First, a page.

November 19th, 2004, 12:43 PM
I have a Collie puppy that sometimes when we play out in our fenced in yard she tries to herd my little brother and sisters(2,6,6 years old)by chasing them and nipping at their legs. When I tell her "no" she does not always stop because she thinks it is so fun and I have to go pull her away from them and put her in her crate until she calms down. When she does stop I encourage her by letting her know what a good girl she is and pet her.
November 19th, 2004, 12:53 PM
Well, collies were bred to herd so this is what they do. Sounds like you are handling it well though.
I have no idea where you live, but when you look for an obedience trainer, look and see if they have herding classes. You and the pup may enjoy this very much. I have some rottweiler friends who do it and have great fun.
November 21st, 2004, 02:31 PM
It is your job as the leader to create harmony in the pack. So you must teach this pup that you will not tolerate any form of attacking the other 'pups'. Right now the puppy doesn't respect your word, because she knows you have no power - she can out run you and is faster than you. The leash gives you the last word.
Put the puppy on a long leash and get the kids to start playing at a low level of energy. The second the puppy thinks about leaping for an ankle or pant leg, give a slight correction on the leash and say "leave it" or "quit" in a very firm tone - you can even rush at the puppy with energy and back her away from the kids. Allow this to happen a few times - until you can say the command and not use the leash. Now the puppy is repecting you and choosing better behavior.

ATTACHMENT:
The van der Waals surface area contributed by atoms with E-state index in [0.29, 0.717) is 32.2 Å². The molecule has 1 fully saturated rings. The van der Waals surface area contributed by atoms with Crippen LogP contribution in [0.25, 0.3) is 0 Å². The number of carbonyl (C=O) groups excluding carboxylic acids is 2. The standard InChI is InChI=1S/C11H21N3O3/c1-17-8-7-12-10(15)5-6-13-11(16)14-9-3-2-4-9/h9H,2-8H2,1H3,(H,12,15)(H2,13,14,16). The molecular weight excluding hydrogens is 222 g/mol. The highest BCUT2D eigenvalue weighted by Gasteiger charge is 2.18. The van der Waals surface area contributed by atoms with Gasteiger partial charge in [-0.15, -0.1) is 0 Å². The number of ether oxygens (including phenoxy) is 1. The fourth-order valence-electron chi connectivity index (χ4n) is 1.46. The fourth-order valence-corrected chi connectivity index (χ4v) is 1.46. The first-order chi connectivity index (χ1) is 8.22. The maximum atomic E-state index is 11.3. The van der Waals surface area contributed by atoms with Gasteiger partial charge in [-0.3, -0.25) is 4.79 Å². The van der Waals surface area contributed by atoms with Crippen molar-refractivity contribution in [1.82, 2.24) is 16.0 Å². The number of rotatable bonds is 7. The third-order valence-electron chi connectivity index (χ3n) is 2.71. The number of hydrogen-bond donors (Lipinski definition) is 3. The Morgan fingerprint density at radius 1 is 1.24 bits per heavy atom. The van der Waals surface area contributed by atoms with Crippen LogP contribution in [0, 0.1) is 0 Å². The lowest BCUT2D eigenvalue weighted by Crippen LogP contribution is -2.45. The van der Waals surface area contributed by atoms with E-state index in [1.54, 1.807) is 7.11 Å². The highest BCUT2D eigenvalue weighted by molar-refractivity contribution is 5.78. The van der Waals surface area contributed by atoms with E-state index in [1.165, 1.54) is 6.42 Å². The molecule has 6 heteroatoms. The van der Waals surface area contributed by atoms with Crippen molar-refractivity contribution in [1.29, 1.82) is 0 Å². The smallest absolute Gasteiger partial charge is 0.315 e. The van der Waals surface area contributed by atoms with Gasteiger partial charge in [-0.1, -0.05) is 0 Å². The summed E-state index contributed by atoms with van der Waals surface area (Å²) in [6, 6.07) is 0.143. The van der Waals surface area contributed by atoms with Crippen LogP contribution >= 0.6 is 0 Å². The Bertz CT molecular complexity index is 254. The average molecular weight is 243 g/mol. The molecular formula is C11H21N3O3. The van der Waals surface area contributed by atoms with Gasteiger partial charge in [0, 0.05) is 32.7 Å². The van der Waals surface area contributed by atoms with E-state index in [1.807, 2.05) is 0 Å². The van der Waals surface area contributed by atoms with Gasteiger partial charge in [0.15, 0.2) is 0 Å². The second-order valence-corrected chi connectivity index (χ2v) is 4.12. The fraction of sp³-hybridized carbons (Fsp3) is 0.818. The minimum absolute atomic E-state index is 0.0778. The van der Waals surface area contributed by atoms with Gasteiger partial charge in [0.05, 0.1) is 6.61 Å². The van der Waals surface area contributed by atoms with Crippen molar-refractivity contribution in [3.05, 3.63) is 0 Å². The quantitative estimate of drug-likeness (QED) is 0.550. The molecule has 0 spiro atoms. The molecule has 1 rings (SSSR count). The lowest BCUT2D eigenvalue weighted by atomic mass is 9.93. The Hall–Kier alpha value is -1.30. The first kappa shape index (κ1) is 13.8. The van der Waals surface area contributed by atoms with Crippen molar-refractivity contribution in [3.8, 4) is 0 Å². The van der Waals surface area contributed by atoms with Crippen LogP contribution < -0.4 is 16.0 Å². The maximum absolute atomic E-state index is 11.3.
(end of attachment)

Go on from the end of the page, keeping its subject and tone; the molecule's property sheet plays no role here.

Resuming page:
However if you are doing this a dozen times and the puppy is not stopping then you need to increase your intensity (not loudness). You need to impress the puppy with your word and energy - otherwise it is a game to her.
November 21st, 2004, 07:28 PM
Ever see a dog herd a tree?
I have two Shelties. It worked well for us. Whenever the dog tries to "herd" people, have your siblings stop running. Kai's still working on this and it works everytime.
November 22nd, 2004, 10:16 AM
I am glad that works so well, but what happens when the people start moving again? Energy feeds into dogs - when people move quickly most dogs will join in, so it makes sense that when the movement stops so does the dog. Just so long as the dog is actually learning that herding or chasing people (no matter what the energy level is) is not permitted then I am all for it.